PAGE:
31st. August 1851.
My good-for-nothing Son,
Your old mother did not answer your last very long letter, because she made sure that you would be seated on the little stool in the chimney corner long before her letter could reach Wellington, or any other of your haunts. But the old lady has reckoned far beyond the mark; and is now feeling certain that instead of returning to Paradice, you have started off to show yourself at the great Exhibition, to let the world see a fine specimen of a "truant son." I only wish I could go with you. Would I not show you off in your true colours? !!!
Don Pedro declares he will not write to you again, and where this is to find you, or what direction to put on it, I know not. I think I will enclose it to the "Duke", he being a "Highland Man," may chance to be in the secret of your movements.
Supposing you still feel some little interest in the affairs of New Plymouth. I will dot down a few items, and chit-chat of out little circles.
Marriages are past all count now. There are but two single girls left at the Henui; and they, no doubt, will be off the list before the end of the year. Births seem to come by the dozen. Deaths but few, - poor Catherine Foreman, and Mrs. Beal are the only ones since you left. New houses are springing up in all directions; but no new road, I am sorry to say. These are so bad as to be almost impassable in many places. The Motu people are obliged to go by the beach, "Black's bridge. being quite down; and the "Herekawe" not much better. If this one gives way, I know not what the Angels of Upper Paradice will do to find a road to their Vallies of Bliss.
You will hardly believe me when I tell you that Sam King has actually summoned Miss Wickstead to appear next Thursday before Capt. King for what he pleases to call a debt of £12:10:0, he having charged her £62:10/- for the section she passed on to you for £50:0:0; and which I most perfectly remember your saying at the time was the proper price; and you, I believe, offered the same section to Mr. Weston for that sum. Miss Wiekstead always objected, and protested against giving more than you had given her. The Kings, for months, tried to get her to say she would give the £62:10/-; but she remained firm.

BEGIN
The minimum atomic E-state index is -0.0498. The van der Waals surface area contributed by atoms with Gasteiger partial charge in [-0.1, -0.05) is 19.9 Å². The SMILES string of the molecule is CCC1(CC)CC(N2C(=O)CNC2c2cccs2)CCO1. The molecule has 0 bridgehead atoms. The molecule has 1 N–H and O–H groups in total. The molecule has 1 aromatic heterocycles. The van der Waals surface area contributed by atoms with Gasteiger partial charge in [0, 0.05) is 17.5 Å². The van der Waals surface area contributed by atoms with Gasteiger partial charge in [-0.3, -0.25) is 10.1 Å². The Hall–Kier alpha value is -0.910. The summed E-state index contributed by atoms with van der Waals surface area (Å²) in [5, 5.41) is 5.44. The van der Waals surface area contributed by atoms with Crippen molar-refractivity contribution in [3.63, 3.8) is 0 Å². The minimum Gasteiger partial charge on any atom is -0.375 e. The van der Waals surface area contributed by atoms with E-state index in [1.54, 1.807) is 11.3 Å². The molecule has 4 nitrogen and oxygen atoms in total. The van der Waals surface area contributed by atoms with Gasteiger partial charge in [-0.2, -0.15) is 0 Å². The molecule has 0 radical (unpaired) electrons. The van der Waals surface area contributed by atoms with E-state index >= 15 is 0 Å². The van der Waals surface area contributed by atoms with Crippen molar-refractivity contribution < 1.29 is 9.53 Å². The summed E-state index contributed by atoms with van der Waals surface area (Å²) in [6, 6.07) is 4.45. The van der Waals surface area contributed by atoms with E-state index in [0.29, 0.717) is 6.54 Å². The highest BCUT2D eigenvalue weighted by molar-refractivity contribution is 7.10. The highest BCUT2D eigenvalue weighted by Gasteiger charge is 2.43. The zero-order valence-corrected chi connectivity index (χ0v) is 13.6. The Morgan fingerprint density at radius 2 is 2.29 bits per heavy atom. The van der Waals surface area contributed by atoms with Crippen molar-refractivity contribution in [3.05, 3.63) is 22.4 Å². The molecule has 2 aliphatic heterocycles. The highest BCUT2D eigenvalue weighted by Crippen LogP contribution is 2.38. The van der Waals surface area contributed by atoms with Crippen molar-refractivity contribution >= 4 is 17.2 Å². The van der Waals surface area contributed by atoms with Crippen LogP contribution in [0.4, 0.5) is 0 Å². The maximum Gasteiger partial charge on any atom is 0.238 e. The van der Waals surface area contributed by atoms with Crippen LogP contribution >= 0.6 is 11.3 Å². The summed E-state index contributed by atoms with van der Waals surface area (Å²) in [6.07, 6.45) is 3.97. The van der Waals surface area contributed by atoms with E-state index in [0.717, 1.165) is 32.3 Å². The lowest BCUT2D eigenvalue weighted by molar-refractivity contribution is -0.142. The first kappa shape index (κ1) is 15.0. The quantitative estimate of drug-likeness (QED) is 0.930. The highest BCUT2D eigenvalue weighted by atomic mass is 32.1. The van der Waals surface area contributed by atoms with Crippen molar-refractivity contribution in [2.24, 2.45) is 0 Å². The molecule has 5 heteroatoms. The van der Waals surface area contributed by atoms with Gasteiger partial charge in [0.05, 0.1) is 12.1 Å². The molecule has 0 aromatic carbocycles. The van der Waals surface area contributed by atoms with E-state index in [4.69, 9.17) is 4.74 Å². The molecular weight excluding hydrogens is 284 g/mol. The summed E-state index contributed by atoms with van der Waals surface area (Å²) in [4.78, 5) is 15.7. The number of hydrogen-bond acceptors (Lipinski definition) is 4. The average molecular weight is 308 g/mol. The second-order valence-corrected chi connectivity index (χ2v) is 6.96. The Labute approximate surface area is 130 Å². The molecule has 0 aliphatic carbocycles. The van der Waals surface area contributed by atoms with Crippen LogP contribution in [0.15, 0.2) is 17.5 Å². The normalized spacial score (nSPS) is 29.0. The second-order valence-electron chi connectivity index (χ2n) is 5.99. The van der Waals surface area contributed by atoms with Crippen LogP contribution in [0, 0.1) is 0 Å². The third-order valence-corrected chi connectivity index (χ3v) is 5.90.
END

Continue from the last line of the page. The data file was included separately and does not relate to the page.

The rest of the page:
At last, finding every other means fail, Miss King wrote a very pitiful note, saying that her health required her taking a trip to Auckland; but that her purse was so low that she could not accomplish it, and begged Miss Wickstead would, in charity, admit the debt, and send her the money, or any part of it. Upon this, Miss Wickstead at once consented, but told her she had no cash, but would give them a Heifer. This they refused. She then offered to give them back a section of land for £50:0:0. This they also refused. She then wrote to her brother ro sell a Heifer, to enable her to pay the Kings. Mr. Wickstead, naturally enough, on hearing the whole story, declared it to be an unfair transaction, and taking advantage of his sister's ignorance in business matters, consequently would not sell to raise cash for any such purpose. This was as far back as last February. In the meantime they have sent Mr. Govett to talk Miss Wickstead over to giving them the Heifer. For peace and quietness, and to be done with such a set, she told Mr. Govett that they might send for me to the Omata. She has heard nothing more from them, until last Monday, when she got the Summons. How it will end, time will show. It appears to me, that having obtained Miss